What's allowed in FOLDER.items

Currently FOLDER.items is a List<VERSIONED_OBJECT>, which allows COMPOSITION, EHR_STATUS and FOLDER.

See: Common Information Model

Shouldn’t the spec be constrained to List<VERSIONED_COMPOSITION>?

I guess what raises red flags for me is that FOLDER already has a List, so having VERSIONED_FOLDER instances in FOLDER.items seems strange.

Also the possibility of having EHR_STATUS in the FOLDERS seems strange, unless there is a clear use case for that.

Any comments on this?

1 Like

Folders are part of common IM, so besides Compositions might be possible to have also Party items (by refs).
On the other hand It could be a design choice what would be stored there in items, does not feals right to constrain it in the specs. In any case, they are object refs.

Folder.items is object_ref but constrained to versioned_object, which could be any of versioned_composition, versioned_folder or versioned_ehr_status. Not sure on what happens at the demographic model.

I’m not following the rest of your comment about the common package.

Just to be precise, FOLDER.items is of type List<OBJECT_REF> (see here in spec).

Normally, it should be references to VERSIONED_COMPOSITION, that’s true. There’s no way to specify that properly in UML unless we introduce more subtypes of OBJECT_REF.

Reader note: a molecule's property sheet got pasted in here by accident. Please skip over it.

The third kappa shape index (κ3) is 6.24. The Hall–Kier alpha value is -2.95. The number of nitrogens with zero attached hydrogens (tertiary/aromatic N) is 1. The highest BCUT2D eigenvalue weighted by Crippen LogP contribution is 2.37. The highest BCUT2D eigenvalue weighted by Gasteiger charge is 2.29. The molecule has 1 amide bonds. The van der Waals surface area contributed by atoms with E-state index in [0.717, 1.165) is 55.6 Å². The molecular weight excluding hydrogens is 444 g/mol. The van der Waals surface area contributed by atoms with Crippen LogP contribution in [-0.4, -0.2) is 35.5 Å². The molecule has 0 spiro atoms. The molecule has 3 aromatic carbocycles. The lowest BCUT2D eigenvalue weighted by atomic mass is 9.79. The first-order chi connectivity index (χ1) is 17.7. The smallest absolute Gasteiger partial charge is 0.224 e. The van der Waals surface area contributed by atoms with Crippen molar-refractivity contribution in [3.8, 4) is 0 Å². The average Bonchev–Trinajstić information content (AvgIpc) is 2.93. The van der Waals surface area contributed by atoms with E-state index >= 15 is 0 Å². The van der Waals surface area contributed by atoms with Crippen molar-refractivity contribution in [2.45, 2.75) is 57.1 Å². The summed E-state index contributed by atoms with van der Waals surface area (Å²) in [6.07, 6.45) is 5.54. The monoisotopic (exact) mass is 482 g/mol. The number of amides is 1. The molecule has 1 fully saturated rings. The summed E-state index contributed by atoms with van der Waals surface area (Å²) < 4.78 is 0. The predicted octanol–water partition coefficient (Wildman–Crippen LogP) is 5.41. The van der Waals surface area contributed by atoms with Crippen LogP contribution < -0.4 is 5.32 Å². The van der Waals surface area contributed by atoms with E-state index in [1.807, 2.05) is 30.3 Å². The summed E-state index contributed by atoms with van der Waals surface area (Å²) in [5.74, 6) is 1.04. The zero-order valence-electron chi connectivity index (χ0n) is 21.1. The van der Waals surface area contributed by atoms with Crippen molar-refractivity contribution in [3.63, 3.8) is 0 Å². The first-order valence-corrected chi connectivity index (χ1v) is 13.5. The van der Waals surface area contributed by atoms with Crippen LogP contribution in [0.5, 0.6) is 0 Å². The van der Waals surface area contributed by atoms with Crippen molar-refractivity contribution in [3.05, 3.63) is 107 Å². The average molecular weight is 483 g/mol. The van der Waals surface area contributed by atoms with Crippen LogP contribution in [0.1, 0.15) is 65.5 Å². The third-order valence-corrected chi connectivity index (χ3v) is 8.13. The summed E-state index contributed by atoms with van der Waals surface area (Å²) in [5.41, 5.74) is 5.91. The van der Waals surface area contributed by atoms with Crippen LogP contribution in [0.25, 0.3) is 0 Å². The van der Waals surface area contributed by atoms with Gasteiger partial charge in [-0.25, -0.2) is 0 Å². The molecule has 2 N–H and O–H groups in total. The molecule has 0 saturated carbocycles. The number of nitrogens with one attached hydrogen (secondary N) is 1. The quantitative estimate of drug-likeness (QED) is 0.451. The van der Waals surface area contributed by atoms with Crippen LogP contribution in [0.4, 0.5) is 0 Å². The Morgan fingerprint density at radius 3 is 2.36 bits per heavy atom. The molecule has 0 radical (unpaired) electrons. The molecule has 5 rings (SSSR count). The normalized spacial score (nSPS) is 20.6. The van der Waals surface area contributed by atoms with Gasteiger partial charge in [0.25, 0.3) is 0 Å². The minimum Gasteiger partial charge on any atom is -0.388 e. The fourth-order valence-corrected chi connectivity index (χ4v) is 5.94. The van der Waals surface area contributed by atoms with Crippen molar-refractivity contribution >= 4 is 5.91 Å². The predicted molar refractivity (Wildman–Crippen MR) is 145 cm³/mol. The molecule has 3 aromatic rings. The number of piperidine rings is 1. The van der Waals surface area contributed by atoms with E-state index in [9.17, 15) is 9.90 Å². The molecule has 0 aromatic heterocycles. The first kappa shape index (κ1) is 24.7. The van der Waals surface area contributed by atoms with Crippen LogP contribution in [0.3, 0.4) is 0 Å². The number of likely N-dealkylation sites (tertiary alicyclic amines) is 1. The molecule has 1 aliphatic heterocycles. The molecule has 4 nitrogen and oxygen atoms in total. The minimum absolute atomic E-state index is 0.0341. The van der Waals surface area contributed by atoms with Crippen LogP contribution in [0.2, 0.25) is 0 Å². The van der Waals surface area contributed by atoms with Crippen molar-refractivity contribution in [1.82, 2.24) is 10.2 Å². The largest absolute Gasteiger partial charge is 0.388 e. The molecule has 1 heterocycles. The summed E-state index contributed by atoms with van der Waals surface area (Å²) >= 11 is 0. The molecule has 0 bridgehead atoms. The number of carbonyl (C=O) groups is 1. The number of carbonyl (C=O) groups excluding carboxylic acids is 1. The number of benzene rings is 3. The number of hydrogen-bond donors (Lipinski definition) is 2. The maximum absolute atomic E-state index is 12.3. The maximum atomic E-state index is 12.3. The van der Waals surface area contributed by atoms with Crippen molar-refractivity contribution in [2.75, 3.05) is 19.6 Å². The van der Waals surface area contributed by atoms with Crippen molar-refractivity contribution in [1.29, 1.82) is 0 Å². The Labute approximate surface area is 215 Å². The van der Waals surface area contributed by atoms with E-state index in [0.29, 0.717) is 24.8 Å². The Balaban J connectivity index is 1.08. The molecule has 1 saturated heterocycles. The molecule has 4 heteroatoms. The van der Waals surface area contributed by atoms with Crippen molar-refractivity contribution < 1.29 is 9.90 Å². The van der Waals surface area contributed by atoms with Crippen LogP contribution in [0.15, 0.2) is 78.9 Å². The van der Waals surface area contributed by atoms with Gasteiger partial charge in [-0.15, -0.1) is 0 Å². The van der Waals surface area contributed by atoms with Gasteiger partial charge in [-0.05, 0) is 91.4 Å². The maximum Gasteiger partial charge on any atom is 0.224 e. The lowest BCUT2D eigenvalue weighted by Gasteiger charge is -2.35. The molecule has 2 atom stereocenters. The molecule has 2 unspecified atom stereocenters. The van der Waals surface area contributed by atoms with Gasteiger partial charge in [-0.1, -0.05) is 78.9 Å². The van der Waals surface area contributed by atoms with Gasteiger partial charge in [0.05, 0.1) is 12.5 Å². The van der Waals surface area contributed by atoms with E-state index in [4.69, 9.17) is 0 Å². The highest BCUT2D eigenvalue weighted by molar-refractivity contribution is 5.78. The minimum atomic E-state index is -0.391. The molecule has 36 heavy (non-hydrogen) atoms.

Well, no-one should do this, for sanity :wink:

Or this…!

1 Like

Yes, I tried to represent what is in the specs: OBJECT_REF with target VERSIONED_OBJECT.

See the UML here Common Information Model

The current representation could have target VERSIONED_COMPOSITION instead of VERSIONED_OBJECT.

The issue is what the specs allow, more than what’s common sense. I couldn’t find something that says “ONLY this is allowed” or “that is NOT allowed”.

Perhaps I’m repeating myself, but I need to express my concerns here.
Those items are not only refs of Versioned_compositions. We (at Code24) took it as was stated in specs for many years already, any kind of OBJECT_REF; in practice we use refs of VERSIONED_COMPOSITIONs as well as VERSIONs. We’ve also used VERSIONED_PARTY in our Demographics repository, although nowadays we have another alternative solution. My concern is about production data for more than 6y. For us any restriction/constraint added now in the spec will be a breaking change …and I don’t quite see the added value of such change.
I would see as “unusual” any use of refs other than VERSIONED_COMPOSITION or its VERSIONs, but to forbid it - it seems a step to far.

Thanks Sebastian, I’m not really proposing any changes, just trying to check what is valid or invalid, my goal is to clarify all this so we can create a better conformance test suite.